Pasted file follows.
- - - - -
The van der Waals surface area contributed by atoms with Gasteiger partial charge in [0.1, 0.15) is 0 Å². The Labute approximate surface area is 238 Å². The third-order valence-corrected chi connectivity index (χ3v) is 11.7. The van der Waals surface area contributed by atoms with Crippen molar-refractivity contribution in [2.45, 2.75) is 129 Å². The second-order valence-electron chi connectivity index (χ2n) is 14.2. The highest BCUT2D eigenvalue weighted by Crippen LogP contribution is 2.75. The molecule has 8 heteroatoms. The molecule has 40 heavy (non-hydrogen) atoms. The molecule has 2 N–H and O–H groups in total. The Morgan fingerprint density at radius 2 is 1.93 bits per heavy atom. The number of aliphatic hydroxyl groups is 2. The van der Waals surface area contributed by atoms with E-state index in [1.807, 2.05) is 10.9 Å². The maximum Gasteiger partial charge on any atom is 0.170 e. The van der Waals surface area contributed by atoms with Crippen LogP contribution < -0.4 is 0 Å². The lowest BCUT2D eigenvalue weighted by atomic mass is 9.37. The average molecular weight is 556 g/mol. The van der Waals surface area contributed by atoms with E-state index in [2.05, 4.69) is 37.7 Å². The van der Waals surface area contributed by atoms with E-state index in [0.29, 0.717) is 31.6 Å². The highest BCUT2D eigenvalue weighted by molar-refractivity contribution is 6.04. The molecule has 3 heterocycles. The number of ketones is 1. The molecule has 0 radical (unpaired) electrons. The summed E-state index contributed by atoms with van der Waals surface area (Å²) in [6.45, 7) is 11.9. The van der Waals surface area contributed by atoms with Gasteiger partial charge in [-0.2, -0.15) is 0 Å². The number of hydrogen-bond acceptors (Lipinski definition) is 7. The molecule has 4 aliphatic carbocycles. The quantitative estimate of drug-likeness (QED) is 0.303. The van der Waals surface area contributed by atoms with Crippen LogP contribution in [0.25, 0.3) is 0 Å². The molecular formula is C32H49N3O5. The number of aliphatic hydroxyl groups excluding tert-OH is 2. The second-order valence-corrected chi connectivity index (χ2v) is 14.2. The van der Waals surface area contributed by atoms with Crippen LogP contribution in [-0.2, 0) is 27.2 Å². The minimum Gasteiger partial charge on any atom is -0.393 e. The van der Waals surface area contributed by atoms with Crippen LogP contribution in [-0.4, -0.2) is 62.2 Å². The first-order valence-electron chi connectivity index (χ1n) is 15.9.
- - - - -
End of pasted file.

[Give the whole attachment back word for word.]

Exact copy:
The van der Waals surface area contributed by atoms with Gasteiger partial charge in [0.1, 0.15) is 0 Å². The Labute approximate surface area is 238 Å². The third-order valence-corrected chi connectivity index (χ3v) is 11.7. The van der Waals surface area contributed by atoms with Crippen molar-refractivity contribution in [2.45, 2.75) is 129 Å². The second-order valence-electron chi connectivity index (χ2n) is 14.2. The highest BCUT2D eigenvalue weighted by Crippen LogP contribution is 2.75. The molecule has 8 heteroatoms. The molecule has 40 heavy (non-hydrogen) atoms. The molecule has 2 N–H and O–H groups in total. The Morgan fingerprint density at radius 2 is 1.93 bits per heavy atom. The number of aliphatic hydroxyl groups is 2. The van der Waals surface area contributed by atoms with E-state index in [1.807, 2.05) is 10.9 Å². The maximum Gasteiger partial charge on any atom is 0.170 e. The van der Waals surface area contributed by atoms with Crippen LogP contribution < -0.4 is 0 Å². The lowest BCUT2D eigenvalue weighted by atomic mass is 9.37. The average molecular weight is 556 g/mol. The van der Waals surface area contributed by atoms with E-state index in [2.05, 4.69) is 37.7 Å². The van der Waals surface area contributed by atoms with E-state index in [0.29, 0.717) is 31.6 Å². The highest BCUT2D eigenvalue weighted by molar-refractivity contribution is 6.04. The molecule has 3 heterocycles. The number of ketones is 1. The molecule has 0 radical (unpaired) electrons. The summed E-state index contributed by atoms with van der Waals surface area (Å²) in [6.45, 7) is 11.9. The van der Waals surface area contributed by atoms with Gasteiger partial charge in [-0.2, -0.15) is 0 Å². The number of hydrogen-bond acceptors (Lipinski definition) is 7. The molecule has 4 aliphatic carbocycles. The quantitative estimate of drug-likeness (QED) is 0.303. The van der Waals surface area contributed by atoms with Crippen LogP contribution in [0.25, 0.3) is 0 Å². The molecular formula is C32H49N3O5. The number of aliphatic hydroxyl groups excluding tert-OH is 2. The second-order valence-corrected chi connectivity index (χ2v) is 14.2. The van der Waals surface area contributed by atoms with Crippen LogP contribution in [-0.2, 0) is 27.2 Å². The minimum Gasteiger partial charge on any atom is -0.393 e. The van der Waals surface area contributed by atoms with Crippen LogP contribution in [-0.4, -0.2) is 62.2 Å². The first-order valence-electron chi connectivity index (χ1n) is 15.9.